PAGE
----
April 14, 2024


Bird flu is once again setting many of us on edge. Early this week, health officials announced a human case of highly pathogenic H5N1 avian influenza in Texas, one that may have been caught from infected cows in the area. These recent cases in livestock and now humans are a real ongoing concern, but for the time being, the risk that bird flu poses to the public still appears to be low.

The human case was reported Sunday by Texas health officials and confirmed Monday by the Centers for Disease Control and Prevention. The person—identified only as a farm worker—tested positive for a strain of H5N1 influenza and had recently been exposed to cattle presumed to be infected with H5N1 as well. However, the person’s only reported symptoms so far has been eye redness, which is likely a sign of conjunctivitis, or pink eye. It’s the second human case of avian H5N1 ever reported in the U.S., following a case in 2022 involving a prison worker who was handling likely infected poultry.

The potential danger of H5N1 and other similar HPAI bird flu strains is very genuine, according to Amesh Adalja, senior scholar at the Johns Hopkins Center for Health Security.

“Avian influenza viruses have always been ranked as the highest pandemic threat because of their ability to cause severe disease and the history of avian influenza viruses sparking flu pandemics. For example, the 1918 influenza pandemic was caused by an avian virus,” Adalja told Gizmodo in an email. “These are viruses that often have high levels of virulence with little to no population immunity to combat them. This is markedly different from seasonal flu viruses for which there is population immunity, vaccination programs, and usually less virulence.”

Strains of H5N1 bird flu have been circulating for decades, sparking large and deadly outbreaks among wild birds and sometimes domestic poultry populations. But in the past few years, there have been increasing reports of H5N1 infections in mammals such as sea lions, minks, and dolphins. Last week, local and federal health officials first announced the discovery of H5N1 cases in cows on several dairy farms in Texas and Kansas. As of now, there have been cattle cases found in five states, while a cluster of cases was detected in goats on a Minnesota farm earlier in the month.

These livestock cases are unprecedented. And unlike other mammalian cases, the threat of further transmission to humans is more likely, given the close contact these animals would have with farm workers. Right now, there are many unsettled questions about the nature of these outbreaks. Officials have found dead or infected birds in the vicinity of these farms, explaining how the cases first began at least. But it is not clear yet whether strains of the virus have been transmitted from cow to cow.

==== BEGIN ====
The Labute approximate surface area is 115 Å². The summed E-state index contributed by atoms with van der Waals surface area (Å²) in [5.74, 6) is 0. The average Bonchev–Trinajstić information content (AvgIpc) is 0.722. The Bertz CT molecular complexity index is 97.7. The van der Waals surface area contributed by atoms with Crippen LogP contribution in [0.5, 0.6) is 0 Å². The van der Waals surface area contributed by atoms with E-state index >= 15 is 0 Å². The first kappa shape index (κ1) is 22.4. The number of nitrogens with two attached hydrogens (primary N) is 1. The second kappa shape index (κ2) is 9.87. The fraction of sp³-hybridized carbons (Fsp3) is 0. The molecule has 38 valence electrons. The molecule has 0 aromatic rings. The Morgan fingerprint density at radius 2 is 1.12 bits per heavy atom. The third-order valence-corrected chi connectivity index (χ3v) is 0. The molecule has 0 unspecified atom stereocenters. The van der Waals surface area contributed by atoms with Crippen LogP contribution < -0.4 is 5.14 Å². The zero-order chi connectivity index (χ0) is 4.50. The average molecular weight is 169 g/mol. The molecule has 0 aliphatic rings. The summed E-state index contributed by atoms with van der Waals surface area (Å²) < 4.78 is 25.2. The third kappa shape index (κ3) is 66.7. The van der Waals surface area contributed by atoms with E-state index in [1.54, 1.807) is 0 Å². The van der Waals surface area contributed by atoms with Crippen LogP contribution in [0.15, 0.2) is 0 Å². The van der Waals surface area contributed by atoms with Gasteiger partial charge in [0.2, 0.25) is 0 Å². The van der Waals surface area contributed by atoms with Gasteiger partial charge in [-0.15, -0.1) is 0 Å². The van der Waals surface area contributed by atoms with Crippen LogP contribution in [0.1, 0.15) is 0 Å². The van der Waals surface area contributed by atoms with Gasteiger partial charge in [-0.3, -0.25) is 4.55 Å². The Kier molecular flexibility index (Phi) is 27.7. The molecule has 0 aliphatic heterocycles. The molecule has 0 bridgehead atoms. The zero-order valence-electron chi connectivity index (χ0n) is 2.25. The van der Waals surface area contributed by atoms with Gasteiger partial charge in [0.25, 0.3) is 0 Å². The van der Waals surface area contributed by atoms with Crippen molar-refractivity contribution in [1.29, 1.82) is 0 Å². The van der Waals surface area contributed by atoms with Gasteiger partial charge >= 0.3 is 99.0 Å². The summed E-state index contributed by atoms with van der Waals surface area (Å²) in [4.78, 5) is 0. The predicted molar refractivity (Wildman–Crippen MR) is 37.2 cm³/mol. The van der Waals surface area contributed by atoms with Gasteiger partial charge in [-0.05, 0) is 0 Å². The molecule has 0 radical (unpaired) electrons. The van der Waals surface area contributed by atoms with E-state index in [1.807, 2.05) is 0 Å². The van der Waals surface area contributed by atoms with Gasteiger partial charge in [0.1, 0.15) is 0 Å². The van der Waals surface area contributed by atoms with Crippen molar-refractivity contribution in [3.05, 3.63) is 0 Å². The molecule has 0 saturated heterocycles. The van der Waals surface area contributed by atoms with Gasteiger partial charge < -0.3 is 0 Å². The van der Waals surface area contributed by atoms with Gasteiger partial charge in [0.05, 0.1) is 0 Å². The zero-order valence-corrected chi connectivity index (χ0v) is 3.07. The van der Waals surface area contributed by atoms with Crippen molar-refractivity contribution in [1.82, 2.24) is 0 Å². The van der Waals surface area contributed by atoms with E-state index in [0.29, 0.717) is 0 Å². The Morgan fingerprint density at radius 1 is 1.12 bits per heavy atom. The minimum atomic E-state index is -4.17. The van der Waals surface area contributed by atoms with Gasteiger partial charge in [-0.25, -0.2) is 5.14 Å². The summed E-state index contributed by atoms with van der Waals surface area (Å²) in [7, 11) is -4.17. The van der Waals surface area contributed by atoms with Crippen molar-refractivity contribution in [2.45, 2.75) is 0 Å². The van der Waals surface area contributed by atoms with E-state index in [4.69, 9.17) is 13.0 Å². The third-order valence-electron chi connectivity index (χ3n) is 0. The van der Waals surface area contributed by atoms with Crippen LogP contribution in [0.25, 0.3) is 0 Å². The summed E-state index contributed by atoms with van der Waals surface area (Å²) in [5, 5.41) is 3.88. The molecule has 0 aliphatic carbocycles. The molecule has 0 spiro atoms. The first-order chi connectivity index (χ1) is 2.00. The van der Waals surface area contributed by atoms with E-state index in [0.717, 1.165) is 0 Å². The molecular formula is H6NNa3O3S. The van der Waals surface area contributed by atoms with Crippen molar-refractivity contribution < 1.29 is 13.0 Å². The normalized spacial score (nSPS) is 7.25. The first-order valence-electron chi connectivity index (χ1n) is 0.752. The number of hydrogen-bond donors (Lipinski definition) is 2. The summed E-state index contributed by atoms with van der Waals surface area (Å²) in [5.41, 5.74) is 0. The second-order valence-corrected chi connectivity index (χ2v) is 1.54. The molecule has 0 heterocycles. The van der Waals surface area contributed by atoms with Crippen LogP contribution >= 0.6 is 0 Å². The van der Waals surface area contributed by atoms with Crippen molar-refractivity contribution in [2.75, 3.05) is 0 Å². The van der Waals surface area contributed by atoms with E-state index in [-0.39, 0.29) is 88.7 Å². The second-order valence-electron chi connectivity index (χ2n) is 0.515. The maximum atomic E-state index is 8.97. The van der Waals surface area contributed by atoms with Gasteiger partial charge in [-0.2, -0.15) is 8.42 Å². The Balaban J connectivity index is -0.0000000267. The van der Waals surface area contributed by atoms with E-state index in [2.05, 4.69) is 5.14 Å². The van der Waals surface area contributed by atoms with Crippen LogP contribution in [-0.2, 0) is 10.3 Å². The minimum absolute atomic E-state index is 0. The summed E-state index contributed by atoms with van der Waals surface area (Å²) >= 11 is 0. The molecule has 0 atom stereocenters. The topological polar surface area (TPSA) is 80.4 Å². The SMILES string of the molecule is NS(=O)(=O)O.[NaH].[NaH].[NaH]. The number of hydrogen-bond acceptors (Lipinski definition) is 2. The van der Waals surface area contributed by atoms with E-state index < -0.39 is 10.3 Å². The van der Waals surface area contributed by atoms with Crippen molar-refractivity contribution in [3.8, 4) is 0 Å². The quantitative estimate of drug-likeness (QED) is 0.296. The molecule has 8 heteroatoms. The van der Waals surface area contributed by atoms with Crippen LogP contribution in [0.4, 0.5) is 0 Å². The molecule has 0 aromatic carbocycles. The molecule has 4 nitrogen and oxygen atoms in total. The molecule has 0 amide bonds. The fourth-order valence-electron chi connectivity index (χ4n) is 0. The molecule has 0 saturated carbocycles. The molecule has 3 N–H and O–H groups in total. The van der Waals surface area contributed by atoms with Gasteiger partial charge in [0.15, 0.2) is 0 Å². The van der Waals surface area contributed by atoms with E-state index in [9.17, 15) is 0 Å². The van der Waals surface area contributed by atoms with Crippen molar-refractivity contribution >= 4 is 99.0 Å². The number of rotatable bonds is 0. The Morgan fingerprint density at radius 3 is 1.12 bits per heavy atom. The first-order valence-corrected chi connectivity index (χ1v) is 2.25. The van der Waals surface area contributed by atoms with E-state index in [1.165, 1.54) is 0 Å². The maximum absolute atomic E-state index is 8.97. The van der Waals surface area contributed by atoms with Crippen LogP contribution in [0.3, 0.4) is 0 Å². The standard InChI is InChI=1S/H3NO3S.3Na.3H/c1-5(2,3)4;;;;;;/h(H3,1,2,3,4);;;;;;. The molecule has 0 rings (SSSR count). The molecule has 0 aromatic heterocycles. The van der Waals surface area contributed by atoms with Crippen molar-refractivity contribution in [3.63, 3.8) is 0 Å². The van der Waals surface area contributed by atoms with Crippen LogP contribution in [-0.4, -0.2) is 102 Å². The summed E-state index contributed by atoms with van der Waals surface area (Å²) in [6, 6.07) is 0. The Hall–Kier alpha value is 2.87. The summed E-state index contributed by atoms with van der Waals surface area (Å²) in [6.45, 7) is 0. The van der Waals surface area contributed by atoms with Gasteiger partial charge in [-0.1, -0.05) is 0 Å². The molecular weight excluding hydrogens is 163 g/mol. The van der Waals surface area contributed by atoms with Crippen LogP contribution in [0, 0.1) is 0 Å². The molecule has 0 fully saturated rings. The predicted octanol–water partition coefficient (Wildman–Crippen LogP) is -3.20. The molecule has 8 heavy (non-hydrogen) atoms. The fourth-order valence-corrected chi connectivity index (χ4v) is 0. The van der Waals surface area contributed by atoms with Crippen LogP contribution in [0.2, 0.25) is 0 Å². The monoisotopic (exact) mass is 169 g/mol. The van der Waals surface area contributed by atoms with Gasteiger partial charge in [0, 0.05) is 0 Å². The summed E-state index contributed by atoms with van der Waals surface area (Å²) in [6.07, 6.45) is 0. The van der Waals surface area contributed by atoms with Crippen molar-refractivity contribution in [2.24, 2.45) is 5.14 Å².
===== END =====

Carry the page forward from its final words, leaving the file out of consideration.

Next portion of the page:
“The key question is understanding how the cows are getting infected,” Adalja said.

As worrying as this is, not all of the news we’ve learned so far is bad. Preliminary genetic analysis of the strains collected from cattle has not yet found any telltale mutations that would make the virus clearly more capable of easily infecting or sickening mammals—humans included. According to the CDC, these strains also don’t appear to have picked up genetic changes that would make them resistant to existing antivirals. And while seasonal flu vaccines would not offer protection against H5N1, we do have the technology available to produce vaccines against these strains on short notice if needed, the CDC has said.

“The genetic evidence does not suggest that the virus has changed to make human to human transmission more likely,” Adalja noted.

Other aspects of the situation are currently impossible to know. Recent cases of human avian H5N1 have been rare but often deadly, with a mortality rate as high as 50%. But it’s not certain that strains adapted to spreading between humans would retain that level of virulence. At the same time, the covid-19 pandemic showed that a fast-spreading virus can still kill and harm plenty of people even when it isn’t very deadly on an individual level.

All of which is to say that H5N1 is a real problem that has to be understood and contained as soon as possible. The more time it has to spread in cows or other mammals, the more likely some strain will pick up the right combination of mutations that could turn it into a serious human disease. And even if these recent outbreaks are stamped out in time, scientists and health agencies will always have to stay vigilant against the risk of avian flu one day sparking a pandemic again.

For now, though, H5N1 is not necessarily destined to be the next virus everyone has to be worried about.

“Influenza remains the biggest pandemic threat that we face. However, at this time, it is not the case that these cattle illnesses are a harbinger of a major human public health threat,” Adalja said.

A version of of this article originally appeared on Gizmodo.



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